Who would have ever thought that I will be writing an article about humus toilets in my life.
The world has become complex, and some solutions are embarrassingly simple.
This is why I write a visual story about the humus toilet and give you at the end some pro and cons.
How does a composting toilet work?
■ A composting bin (or multiple bins for batch systems) is connected directly or via pipes to a specially designed toilet.
■ Most composting toilets use no water. Micro-flush toilets use small amounts of water (about 4 cups per flush) and sometimes a battery or small amount of electricity to power vacuums.
■ Batch designs without a vacuum flush rely on gravity, so the composting bin must be on the floor below the toilet. Vacuum flush toilets don’t require gravity, allowing more flexibility in bin location.
■ An air inlet and exhaust system facilitate decomposition and release water vapor and other decomposition byproducts.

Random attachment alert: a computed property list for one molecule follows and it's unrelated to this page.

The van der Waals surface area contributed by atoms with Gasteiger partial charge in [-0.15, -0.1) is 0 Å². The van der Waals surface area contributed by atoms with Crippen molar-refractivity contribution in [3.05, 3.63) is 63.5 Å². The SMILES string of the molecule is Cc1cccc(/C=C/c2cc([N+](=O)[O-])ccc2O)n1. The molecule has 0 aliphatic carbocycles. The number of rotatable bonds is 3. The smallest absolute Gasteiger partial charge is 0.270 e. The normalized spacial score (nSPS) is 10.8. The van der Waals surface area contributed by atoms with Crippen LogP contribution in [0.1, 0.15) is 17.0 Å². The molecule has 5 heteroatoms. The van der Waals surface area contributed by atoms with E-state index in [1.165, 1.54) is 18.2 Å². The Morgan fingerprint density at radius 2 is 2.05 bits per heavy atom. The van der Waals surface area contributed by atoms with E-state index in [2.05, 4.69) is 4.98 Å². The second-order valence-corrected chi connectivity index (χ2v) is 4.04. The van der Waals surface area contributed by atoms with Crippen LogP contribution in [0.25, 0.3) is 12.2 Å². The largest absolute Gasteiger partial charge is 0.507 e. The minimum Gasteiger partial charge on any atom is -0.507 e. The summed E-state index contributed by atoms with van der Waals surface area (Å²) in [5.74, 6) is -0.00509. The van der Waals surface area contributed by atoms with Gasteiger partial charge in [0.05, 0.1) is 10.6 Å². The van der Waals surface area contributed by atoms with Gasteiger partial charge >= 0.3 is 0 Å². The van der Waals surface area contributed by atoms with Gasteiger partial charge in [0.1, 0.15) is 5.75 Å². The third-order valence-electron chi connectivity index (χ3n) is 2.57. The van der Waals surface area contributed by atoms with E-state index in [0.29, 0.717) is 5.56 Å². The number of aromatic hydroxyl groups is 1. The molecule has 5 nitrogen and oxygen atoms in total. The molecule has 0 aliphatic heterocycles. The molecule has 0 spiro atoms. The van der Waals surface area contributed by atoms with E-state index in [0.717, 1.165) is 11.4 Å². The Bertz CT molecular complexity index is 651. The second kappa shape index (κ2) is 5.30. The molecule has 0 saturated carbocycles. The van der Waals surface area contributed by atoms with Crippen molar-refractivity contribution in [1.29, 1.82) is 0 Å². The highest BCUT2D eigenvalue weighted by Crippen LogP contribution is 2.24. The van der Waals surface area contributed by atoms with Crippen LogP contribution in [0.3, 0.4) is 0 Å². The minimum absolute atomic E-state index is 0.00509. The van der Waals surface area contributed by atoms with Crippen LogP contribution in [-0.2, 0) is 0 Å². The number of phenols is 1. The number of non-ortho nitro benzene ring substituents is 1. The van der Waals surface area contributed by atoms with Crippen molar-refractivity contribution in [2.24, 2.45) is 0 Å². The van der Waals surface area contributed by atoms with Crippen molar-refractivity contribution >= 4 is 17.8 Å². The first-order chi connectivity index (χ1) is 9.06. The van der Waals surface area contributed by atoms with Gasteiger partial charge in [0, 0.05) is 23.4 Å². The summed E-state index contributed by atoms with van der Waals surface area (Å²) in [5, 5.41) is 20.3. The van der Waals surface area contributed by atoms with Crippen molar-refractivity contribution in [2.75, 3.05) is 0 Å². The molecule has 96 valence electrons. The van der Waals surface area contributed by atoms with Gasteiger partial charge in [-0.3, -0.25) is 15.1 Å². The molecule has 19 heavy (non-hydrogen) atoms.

■ Composting material must be turned; some toilets have automated aeration systems.
■ For optimal composting, waste is heated with the sun or electricity.
■ Some composters drain excess liquid (too much or too little disrupt decomposition).
■ Final-stage humus is removed through a door.
Should you get a composting toilet?
■ It is more resource- and cost-effective to treat waste onsite.
■ Water is not wasted as a transport medium to flush toilets.
■ Harmful nutrient flows into rivers and oceans are eliminated.
■ Humus is safer than any wastewater treatment plant or septic system.
■ Batch system composting toilets are the most hygienic of all toilets if used properly; the natural bacteria that make compost kill viruses, bacteria and toxins in human waste.
■ Many systems allow users to compost vegetable peelings and garden trimmings with toilet waste.
■ Composting toilets require attention for proper maintenance.
■ Pests and odor problems can occur if not maintained properly.
■ Improperly maintained composting toilets are unsafe and unhygienic.
■ Composting toilets are expensive compared with low-flow models; however, they are less expensive than a typical septic system installation.